Rare infection outbreak at Royal Victoria Hospital Belfast
An infection has broken out in the intensive care unit in the Royal Victoria Hospital in Belfast.
Four patients at Northern Ireland's biggest hospital have been tested for the rare infection called Acinetobacter baumannii bacteria.
It is a bug is a risk to very ill people and is resistant to several drugs.
It is understood the infected patients are currently in isolation within the intensive care unit.
The outbreak was discovered three weeks ago and control measures have been put in place.
In a statement the Belfast Trust said the unit was undergoing an "intensive deep clean process".
It said: "Belfast Health and Social Care Trust have recently identified an unusual multi-resistant microorganism called Acinetobacter Baumanii in the Regional Intensive Care Unit (RICU). A small number of patients have tested positive for this infection related to this organism and are currently isolated.
"An outbreak has been declared and the unit has been undergoing an intensive deep clean process over the weekend in line with patient safety and clinical advice and all infection control procedures are being regularly monitored.
"All patients remaining in the unit are being monitored in accordance with national guidelines.
"The Trust would like to assure the public that robust infection prevention and control measures are in place and we are working closely with the Public Health Agency and all other Trusts to control the spread of this organism.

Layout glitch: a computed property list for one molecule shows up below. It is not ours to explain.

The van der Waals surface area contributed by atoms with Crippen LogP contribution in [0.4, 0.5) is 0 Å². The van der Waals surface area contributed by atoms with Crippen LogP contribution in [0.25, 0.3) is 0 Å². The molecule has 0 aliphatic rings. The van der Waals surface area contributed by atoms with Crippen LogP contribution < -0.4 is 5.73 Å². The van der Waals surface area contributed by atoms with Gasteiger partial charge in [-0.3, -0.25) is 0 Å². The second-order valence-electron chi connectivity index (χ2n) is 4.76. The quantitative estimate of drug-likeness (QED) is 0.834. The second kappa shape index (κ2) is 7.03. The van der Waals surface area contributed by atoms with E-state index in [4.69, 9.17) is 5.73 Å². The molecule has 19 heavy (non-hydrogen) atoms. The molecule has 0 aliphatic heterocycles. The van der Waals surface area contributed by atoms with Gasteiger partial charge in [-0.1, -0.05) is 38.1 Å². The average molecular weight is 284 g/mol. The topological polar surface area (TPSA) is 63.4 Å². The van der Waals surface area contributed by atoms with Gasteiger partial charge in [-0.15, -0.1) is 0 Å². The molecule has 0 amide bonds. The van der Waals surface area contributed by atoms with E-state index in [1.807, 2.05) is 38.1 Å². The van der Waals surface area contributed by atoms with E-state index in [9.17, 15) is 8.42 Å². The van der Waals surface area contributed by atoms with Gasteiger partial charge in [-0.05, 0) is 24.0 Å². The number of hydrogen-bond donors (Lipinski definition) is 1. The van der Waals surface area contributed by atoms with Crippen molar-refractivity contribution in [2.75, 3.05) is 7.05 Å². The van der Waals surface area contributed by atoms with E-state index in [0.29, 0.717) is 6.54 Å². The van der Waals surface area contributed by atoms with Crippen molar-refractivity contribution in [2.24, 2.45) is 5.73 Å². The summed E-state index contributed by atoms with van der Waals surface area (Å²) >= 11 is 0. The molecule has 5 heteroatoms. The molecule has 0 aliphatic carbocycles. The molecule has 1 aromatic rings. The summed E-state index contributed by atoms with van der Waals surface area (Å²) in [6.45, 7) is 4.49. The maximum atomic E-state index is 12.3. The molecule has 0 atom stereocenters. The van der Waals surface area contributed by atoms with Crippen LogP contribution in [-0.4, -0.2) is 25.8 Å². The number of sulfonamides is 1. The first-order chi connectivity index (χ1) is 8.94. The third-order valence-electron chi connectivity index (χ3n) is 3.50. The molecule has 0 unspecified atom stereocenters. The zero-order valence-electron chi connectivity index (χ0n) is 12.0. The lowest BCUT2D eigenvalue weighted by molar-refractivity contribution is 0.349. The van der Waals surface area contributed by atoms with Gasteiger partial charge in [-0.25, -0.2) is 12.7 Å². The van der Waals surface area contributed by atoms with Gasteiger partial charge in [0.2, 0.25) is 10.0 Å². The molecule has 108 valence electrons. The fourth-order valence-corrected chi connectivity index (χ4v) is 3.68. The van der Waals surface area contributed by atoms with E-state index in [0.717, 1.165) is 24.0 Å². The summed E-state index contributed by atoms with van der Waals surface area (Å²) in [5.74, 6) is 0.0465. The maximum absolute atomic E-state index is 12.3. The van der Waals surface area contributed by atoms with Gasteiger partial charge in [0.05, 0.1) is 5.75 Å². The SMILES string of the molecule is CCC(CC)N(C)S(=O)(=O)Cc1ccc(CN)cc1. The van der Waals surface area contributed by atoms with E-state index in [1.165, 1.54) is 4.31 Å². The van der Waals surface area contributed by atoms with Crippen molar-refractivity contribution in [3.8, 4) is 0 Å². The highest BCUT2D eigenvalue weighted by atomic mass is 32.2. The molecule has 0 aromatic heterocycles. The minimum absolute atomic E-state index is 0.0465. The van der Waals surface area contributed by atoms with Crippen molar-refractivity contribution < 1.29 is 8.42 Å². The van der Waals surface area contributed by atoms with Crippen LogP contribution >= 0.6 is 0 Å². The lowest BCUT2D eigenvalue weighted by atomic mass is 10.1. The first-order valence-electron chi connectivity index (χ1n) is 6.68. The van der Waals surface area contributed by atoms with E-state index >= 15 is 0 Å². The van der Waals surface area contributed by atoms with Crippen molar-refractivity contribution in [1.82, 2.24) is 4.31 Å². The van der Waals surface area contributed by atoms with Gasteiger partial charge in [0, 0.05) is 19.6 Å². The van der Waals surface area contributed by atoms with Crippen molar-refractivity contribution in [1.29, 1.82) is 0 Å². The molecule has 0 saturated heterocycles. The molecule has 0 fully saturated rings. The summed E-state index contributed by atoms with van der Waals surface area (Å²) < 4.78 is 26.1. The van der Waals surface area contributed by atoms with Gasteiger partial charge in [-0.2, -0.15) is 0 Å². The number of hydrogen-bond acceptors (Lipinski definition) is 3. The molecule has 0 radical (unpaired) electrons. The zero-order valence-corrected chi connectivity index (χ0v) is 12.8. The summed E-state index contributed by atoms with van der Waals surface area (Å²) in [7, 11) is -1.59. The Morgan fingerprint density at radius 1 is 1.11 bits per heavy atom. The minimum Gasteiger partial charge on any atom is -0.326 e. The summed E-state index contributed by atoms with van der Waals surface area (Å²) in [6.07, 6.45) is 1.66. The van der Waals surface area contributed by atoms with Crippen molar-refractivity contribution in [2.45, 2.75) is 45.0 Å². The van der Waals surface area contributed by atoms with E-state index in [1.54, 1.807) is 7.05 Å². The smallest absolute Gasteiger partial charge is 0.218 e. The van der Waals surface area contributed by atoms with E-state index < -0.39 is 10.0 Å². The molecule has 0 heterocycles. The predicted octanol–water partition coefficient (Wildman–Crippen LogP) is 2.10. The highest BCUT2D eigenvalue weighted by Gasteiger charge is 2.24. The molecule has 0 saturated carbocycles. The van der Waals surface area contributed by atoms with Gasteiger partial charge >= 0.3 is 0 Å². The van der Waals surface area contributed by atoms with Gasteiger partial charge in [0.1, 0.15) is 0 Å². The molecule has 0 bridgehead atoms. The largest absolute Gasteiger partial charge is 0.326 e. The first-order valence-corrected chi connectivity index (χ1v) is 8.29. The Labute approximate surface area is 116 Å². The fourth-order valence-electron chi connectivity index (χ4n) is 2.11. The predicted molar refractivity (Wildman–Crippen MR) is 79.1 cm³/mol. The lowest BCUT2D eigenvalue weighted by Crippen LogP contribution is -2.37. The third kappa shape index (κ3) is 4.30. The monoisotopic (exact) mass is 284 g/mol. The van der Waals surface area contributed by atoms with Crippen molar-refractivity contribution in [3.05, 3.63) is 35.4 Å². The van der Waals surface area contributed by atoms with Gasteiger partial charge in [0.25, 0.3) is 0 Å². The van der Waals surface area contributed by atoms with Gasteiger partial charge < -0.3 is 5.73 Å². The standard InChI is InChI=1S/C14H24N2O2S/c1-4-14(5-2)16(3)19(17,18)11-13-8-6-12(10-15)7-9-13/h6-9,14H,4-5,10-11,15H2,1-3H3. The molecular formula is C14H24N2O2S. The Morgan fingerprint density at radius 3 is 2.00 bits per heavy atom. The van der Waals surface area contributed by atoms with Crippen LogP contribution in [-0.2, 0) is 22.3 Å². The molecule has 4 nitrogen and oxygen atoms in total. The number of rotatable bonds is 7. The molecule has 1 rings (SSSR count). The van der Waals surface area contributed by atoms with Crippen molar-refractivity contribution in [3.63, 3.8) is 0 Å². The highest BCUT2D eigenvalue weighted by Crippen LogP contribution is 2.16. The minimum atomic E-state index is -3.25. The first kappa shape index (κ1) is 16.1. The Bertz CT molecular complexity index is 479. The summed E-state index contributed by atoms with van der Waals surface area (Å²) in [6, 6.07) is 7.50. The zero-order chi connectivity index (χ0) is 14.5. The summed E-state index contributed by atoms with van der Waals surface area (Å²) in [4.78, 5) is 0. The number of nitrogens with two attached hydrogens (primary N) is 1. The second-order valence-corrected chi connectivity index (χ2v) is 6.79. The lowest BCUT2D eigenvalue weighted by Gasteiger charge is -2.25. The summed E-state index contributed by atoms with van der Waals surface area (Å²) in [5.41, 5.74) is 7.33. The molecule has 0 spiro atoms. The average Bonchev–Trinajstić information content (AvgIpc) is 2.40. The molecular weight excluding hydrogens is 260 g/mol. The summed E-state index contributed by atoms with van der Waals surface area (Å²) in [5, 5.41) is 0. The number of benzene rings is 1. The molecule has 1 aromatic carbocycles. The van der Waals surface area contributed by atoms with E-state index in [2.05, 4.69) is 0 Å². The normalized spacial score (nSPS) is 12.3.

"We would ask that visitors help us to prevent the spread of infection by being diligent regarding hand washing both on entering and leaving the unit.
"We are extremely grateful for the flexibility shown by our patients, their relatives and our staff to support our programme of deep cleaning over the weekend."
What is Multi-resistant Acinetobacter baumannii (MRAB)?
MRAB are germs that live in soil, water, the general environment and on skin.
In most people, MRAB germs are harmless and do not cause infection.
However, if a patient is prone to infection and the infection is caused by MRAB, it can be difficult to treat.
Can MRAB be harmful?
For most patients, MRAB lives harmlessly in the bowel and on the skin not causing infection. Sometimes MRAB can cause infection in patients, for example when they need intensive care or while receiving chemotherapy.
Doctors need to know as soon as possible if a patient is carrying MRAB so that the most effective antibiotics can be chosen to treat the infection.
Source - Belfast Health and Social Care Trust Multi-resistant Acinetobacter baumannii Screening Leaflet November 2014
Belfast Telegraph Digital